I go to a Seattle founded, west-coast chain barbershop called Rudy’s once every few months to get my ears lowered, and occasionally I’ll buy a tin of Grants Pomade . Yesterday I was hoping to pick up a fresh tin, but was told they were out. I asked ‘why’, and the stylist told me that Grant was on vacation and hadn’t been making his product for a few weeks, so they (and everyone else in the city) were out.
I had known Grant’s Pomade was a local business, but never considered that Grant was a person rather than a brand name, and certainly never thought that the company was one man working on Capitol Hill, or that when he wasn’t making it, there wasn’t any. Something about it felt right, and although not having the hair product I wanted right away was a minor inconvenience, I’m more than happy to wait for Grant to get back from vacation rather than buy another brand.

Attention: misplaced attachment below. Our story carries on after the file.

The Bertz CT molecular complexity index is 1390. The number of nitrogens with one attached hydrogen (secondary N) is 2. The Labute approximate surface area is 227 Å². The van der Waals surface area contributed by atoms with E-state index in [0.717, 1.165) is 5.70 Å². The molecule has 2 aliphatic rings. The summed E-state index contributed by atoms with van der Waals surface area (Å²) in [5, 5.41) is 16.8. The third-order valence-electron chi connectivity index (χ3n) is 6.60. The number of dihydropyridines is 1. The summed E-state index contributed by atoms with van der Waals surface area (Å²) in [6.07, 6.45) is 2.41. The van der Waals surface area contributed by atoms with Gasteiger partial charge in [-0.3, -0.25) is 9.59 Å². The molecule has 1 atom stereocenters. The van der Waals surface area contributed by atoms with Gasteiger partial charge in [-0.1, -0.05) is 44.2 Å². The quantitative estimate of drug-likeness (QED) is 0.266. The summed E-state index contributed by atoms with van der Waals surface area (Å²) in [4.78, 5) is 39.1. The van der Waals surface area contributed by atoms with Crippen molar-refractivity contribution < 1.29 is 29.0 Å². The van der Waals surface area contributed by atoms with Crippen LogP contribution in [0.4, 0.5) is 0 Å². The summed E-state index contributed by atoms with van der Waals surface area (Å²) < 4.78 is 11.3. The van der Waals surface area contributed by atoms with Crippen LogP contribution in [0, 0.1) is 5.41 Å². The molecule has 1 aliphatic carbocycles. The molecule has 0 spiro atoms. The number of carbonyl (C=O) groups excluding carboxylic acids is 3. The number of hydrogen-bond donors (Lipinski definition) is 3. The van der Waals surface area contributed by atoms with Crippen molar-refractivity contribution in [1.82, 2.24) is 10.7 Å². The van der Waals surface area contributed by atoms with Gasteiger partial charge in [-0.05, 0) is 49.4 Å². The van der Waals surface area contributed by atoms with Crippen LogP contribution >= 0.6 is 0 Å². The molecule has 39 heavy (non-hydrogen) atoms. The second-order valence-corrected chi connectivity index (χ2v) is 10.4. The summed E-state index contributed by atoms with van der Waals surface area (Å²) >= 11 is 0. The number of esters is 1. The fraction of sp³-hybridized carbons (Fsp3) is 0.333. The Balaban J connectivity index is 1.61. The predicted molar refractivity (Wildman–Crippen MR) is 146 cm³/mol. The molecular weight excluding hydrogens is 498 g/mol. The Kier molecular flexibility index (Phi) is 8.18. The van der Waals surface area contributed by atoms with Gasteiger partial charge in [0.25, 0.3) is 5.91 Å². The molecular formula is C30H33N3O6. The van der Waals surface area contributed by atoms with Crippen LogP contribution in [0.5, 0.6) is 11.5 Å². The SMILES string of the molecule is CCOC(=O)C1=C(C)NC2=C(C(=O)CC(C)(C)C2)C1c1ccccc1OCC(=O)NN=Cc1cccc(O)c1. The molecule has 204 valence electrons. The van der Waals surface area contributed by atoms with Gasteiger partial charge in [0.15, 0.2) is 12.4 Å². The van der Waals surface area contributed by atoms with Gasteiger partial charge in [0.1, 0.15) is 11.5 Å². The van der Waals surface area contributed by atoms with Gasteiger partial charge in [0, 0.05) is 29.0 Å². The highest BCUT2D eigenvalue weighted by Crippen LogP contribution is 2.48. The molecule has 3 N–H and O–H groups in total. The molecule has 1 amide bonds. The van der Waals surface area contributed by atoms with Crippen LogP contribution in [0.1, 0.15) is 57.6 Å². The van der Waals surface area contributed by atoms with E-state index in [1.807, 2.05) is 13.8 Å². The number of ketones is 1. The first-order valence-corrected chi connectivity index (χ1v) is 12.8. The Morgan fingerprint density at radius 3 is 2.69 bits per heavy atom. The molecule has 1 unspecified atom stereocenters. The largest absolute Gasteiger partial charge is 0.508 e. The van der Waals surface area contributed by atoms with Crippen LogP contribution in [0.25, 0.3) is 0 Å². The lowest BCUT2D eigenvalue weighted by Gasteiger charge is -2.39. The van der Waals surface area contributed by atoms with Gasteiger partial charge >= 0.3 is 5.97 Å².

Tangentially, after reading about on-site lifecycles in The Carbon Efficient City, an idea I had several years ago popped into mind. I think it would be an awesome if individuals in neighborhoods purchased solar panels and installed them on their roofs, then fed the energy back into a hyper-local power grid and sold off the excess to the power company. Imagine every roof in Wallingford, from the OFC to the elementary school and every house inbetween having solar panels with lines running directly into the above ground power lines. How cool would that be for kicking off an ‘eco-district’? It could be funded through LID dollars, which could then be paid back from the excess energy sold to the power company, then once paid back, would be extra income for neighborhood improvement projects.